When you constantly put off making decisions, your brain becomes overwhelmed by all the clutter that’s created by those pending decisions. So stop procrastinating and make that call. Whether it’s about spending more time with your kids, or the hobby you always wanted to try, or that email you’ve been avoiding for so long. For simple decisions, make up your mind and do it. For complex decisions, evaluate the pros and cons, then base your decision on what intuitively feels good and go with it.
5. Practice deep diaphragmatic breathing
Most of us take 20, 0000 breaths a day. Yet, we hardly give any attention to our breathing, simply because our brain automatically adjusts our breathing in line with the activities of our body. When you’re jogging, you don’t have to remind yourself, “I need to take deep breaths, so that more oxygen moves to my muscles.” It just happens, naturally and automatically.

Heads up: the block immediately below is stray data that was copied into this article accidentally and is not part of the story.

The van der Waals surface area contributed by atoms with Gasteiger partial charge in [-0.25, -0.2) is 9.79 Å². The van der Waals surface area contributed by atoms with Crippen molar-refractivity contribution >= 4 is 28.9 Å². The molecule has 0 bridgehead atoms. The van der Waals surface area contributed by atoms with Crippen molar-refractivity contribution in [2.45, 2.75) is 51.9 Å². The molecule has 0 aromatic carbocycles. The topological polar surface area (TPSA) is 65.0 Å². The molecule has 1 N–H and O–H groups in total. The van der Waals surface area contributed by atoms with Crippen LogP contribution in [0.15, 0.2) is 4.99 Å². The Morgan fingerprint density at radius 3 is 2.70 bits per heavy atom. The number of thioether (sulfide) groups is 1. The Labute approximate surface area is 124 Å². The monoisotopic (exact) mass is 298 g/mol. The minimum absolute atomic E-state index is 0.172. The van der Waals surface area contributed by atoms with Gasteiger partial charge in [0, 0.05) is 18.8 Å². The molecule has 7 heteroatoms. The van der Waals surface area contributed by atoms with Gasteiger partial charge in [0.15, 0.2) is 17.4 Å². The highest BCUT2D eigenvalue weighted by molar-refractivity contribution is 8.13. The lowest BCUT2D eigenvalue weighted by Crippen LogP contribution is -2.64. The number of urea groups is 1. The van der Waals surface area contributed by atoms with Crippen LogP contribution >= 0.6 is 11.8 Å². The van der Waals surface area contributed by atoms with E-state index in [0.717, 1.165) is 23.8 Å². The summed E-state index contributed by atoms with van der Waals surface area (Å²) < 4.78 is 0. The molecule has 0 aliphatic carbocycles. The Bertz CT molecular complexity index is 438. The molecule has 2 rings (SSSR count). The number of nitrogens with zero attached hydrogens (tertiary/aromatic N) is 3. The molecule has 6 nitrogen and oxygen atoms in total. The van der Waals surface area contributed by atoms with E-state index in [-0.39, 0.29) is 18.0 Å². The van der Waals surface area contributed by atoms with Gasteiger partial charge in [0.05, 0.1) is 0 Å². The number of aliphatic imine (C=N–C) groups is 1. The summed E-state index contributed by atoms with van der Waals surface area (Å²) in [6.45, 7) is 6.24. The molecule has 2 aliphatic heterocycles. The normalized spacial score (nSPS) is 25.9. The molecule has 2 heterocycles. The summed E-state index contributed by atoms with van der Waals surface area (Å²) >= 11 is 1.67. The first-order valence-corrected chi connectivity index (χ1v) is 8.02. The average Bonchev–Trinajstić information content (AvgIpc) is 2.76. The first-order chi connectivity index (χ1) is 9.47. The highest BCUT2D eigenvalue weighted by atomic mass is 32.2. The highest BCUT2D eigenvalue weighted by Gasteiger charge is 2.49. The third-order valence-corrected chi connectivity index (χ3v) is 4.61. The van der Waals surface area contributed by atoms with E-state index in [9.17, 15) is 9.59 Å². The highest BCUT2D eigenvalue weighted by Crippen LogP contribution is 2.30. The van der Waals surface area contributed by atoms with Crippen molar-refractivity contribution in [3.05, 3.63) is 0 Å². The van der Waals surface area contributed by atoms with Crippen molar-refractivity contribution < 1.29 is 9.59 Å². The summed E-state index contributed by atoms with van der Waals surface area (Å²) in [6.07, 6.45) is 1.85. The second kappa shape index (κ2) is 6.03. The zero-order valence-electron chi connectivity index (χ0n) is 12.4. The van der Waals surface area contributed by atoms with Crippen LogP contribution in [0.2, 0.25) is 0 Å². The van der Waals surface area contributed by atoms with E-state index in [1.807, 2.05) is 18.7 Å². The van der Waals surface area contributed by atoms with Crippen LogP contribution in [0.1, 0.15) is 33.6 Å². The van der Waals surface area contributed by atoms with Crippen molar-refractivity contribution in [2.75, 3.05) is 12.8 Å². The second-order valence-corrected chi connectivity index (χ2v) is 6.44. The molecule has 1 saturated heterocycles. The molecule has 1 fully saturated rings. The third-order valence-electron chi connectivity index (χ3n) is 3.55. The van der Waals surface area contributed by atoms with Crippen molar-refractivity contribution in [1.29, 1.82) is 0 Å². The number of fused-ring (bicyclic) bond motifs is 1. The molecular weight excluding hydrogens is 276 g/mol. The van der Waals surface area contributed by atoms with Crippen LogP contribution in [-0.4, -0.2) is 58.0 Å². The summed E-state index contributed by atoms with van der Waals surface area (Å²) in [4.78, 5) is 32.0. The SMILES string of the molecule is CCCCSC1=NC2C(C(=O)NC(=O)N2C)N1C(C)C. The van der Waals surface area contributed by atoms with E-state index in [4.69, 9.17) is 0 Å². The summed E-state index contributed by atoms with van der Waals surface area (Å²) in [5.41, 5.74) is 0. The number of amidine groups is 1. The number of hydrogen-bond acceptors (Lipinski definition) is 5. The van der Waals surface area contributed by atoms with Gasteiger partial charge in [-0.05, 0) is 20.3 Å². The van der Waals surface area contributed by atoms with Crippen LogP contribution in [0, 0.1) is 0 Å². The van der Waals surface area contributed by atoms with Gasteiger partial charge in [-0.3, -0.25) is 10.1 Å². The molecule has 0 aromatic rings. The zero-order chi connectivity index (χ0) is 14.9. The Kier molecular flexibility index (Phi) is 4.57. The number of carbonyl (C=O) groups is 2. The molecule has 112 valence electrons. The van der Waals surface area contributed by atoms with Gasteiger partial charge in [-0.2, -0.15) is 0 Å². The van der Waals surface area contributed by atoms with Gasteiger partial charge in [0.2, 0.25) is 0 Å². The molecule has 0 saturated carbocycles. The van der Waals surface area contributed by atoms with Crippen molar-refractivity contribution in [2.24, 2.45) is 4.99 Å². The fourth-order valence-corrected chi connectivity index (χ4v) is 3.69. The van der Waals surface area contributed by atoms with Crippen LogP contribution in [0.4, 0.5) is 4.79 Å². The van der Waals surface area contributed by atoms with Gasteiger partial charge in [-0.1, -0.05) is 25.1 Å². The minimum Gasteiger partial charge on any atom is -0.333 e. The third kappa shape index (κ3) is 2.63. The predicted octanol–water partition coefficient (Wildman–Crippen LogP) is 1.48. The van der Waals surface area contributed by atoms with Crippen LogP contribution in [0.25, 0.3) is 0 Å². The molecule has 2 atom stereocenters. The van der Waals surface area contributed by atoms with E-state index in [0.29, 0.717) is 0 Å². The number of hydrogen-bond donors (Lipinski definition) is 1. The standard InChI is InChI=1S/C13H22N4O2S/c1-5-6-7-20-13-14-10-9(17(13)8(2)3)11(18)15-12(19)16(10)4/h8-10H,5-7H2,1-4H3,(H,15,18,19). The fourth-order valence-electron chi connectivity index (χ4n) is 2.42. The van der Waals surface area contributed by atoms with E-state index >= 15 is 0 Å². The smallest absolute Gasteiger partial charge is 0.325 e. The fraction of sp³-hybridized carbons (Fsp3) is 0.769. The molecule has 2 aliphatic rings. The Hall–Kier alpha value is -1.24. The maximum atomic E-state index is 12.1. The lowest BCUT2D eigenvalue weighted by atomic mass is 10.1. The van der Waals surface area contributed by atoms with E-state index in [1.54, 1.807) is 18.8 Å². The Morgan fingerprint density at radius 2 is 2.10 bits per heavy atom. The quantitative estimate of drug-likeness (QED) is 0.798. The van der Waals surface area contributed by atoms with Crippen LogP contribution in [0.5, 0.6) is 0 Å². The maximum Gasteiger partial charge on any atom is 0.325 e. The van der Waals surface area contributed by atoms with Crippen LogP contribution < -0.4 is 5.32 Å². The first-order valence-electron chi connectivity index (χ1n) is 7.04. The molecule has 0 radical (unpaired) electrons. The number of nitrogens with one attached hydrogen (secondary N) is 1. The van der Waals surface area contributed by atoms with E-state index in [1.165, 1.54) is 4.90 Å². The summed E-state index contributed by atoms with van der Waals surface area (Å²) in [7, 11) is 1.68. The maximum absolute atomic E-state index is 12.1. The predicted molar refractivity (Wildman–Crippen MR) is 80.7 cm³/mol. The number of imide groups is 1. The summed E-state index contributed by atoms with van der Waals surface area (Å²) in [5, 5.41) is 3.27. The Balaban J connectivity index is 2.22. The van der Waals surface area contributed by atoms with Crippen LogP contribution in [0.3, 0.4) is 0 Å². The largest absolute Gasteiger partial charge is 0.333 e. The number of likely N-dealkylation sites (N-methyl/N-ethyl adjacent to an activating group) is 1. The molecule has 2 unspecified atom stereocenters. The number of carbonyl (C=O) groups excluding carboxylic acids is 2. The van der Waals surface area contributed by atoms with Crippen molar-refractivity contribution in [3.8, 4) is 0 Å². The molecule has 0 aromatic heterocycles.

With our modern lifestyle, we are unfortunately sedentary most of the day. As we sit behind our desks or slouch on the sofa watching TV, we have created a habit of taking short and shallow breaths. We’re also more stressed, anxious and worried, hence our breathing is more constricted.
And, when we’re in a hurry, and rush through our day, our breathing follows suit with quick, nervous breaths.
One wouldn’t think so but slow, deep, rhythmic breathing helps to declutter your mind. It helps you detach from negative thought loops congesting your mind and helps to calm your mind.